The Xmf\Assert class offers methods to assert that a PHP variable conforms to your expectations. If the value does not conform, the assertion will throw an \InvalidArgumentException that your program can catch and process as appropriate. The exception will include a message that describes the failed assertion. You can easily customize that message if needed.

It is very common for a programmer to make assumptions about what input values can be. You can hear the thoughts, "this method will only be called from this one script, so the input will always be one of these values." Of course, time passes, things change and the next thing you know, your system is dead because some caller didn't use one of those values.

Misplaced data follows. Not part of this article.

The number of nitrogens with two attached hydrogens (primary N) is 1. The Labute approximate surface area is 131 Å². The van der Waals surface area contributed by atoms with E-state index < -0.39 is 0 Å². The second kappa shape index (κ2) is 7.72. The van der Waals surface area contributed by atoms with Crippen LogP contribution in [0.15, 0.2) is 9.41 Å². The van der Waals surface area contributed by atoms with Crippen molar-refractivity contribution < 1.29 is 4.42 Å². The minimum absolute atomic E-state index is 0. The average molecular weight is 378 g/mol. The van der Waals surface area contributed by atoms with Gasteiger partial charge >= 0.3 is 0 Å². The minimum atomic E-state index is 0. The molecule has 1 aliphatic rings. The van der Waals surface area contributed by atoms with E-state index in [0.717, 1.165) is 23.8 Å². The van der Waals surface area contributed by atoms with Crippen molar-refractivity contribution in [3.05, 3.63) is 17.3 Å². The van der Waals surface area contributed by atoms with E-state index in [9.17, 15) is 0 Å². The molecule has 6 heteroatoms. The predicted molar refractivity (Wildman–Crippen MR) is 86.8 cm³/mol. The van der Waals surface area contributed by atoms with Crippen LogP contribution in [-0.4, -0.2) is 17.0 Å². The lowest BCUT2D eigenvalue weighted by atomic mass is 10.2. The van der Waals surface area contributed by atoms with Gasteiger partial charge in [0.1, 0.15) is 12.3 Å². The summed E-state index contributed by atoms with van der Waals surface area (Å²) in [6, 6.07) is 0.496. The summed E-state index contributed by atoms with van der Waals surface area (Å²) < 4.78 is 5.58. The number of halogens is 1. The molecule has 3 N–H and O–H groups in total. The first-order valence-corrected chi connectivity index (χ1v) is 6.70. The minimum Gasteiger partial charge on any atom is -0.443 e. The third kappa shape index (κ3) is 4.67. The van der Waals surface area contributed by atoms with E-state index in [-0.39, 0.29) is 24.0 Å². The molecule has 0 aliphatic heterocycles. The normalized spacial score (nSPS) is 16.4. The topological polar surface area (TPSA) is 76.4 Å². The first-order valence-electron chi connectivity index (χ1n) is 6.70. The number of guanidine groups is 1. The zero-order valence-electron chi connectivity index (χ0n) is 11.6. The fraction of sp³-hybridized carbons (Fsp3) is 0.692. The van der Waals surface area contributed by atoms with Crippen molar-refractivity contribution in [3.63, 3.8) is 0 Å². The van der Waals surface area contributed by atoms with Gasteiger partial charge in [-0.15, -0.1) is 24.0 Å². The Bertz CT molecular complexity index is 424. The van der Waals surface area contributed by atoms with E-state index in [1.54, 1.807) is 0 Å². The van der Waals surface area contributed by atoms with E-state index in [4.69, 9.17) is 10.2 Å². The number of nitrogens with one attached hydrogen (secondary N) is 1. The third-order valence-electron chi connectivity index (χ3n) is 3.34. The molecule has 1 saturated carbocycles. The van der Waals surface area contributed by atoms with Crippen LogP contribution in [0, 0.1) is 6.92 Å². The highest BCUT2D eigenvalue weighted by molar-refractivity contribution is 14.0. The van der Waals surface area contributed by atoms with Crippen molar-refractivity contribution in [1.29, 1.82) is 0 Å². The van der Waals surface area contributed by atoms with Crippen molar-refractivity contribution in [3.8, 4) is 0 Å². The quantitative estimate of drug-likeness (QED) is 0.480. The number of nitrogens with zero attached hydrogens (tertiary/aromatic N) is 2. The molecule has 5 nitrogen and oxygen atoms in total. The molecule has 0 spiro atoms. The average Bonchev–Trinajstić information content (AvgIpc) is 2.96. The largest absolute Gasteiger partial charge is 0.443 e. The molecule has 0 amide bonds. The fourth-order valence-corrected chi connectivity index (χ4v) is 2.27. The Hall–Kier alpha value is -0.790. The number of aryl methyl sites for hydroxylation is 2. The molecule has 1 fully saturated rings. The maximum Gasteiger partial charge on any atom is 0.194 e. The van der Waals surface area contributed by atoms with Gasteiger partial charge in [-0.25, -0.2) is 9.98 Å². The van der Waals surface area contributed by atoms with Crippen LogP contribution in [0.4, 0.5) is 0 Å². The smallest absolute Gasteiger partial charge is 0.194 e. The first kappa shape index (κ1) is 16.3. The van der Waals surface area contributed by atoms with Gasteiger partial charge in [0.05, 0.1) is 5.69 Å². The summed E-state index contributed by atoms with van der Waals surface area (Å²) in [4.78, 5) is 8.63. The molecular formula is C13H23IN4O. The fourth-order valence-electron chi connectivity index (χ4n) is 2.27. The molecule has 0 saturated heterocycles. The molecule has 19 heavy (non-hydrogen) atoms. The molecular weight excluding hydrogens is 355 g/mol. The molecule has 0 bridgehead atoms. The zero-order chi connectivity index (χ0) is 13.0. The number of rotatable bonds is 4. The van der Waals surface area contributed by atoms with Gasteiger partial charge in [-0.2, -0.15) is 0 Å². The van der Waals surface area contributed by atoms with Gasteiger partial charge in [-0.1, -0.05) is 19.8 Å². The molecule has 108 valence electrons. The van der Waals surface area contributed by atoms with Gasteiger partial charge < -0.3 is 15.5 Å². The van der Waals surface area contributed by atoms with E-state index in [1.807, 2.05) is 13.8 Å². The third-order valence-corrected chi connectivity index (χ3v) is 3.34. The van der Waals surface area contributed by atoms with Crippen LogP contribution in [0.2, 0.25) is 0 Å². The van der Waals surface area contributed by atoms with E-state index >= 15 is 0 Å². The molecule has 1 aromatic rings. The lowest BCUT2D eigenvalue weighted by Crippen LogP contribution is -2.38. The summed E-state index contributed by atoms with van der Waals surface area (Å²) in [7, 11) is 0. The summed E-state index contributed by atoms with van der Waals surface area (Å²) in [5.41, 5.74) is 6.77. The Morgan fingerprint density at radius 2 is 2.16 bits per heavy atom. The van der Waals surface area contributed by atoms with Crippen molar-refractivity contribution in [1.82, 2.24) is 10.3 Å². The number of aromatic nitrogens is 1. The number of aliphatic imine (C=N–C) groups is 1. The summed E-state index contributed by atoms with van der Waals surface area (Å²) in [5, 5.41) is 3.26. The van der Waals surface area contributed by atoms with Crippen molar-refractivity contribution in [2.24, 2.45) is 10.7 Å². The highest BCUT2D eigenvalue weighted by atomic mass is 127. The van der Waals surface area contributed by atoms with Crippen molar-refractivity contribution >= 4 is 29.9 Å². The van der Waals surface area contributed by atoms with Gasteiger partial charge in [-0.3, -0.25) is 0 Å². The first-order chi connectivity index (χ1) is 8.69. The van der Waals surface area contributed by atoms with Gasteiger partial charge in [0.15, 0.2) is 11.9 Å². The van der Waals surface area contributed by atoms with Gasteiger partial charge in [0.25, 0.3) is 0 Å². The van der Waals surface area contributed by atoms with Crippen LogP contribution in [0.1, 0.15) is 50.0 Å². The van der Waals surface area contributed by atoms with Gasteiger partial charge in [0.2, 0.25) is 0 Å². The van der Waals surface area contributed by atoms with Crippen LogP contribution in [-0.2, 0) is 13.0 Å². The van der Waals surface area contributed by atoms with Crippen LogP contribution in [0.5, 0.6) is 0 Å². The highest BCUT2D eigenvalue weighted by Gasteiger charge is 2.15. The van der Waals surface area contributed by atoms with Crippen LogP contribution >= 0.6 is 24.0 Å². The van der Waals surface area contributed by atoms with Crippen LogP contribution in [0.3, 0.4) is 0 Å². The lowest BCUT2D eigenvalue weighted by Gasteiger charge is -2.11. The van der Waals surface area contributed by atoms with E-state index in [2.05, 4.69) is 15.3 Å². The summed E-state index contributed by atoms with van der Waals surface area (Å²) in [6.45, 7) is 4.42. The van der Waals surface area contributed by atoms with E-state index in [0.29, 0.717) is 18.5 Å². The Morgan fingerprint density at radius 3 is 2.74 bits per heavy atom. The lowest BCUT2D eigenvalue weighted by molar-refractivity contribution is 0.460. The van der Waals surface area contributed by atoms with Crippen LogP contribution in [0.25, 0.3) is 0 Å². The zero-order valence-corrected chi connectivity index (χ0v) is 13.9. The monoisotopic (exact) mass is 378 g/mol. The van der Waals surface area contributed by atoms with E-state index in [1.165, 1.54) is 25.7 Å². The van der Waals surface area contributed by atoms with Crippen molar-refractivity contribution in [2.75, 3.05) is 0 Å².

These kinds of assumptions can creep into code in many ways. You can protect against these situations by practicing defensive programming. This includes checking every input and output to make sure the code is being used in a way consistent with its design.

Xmf\Assert can be used to perform that checking. Assertions can be made on type or value criteria. Here is an example:

use Xmf\Assert;
use InvalidArgumentException;

// ...

    try {
        Assert::integer($uid, "Invalid Id");        // must be an integer
        Assert::greaterThan($uid, 0, "Invalid Id"); // must be greater than zero
    } catch(InvalidArgumentException $e) {
        // handle the exception
        redirect_header('index.php', 2, $e->getMessage());

// ...

For a complete list of available assertions see the Assertions Reference.

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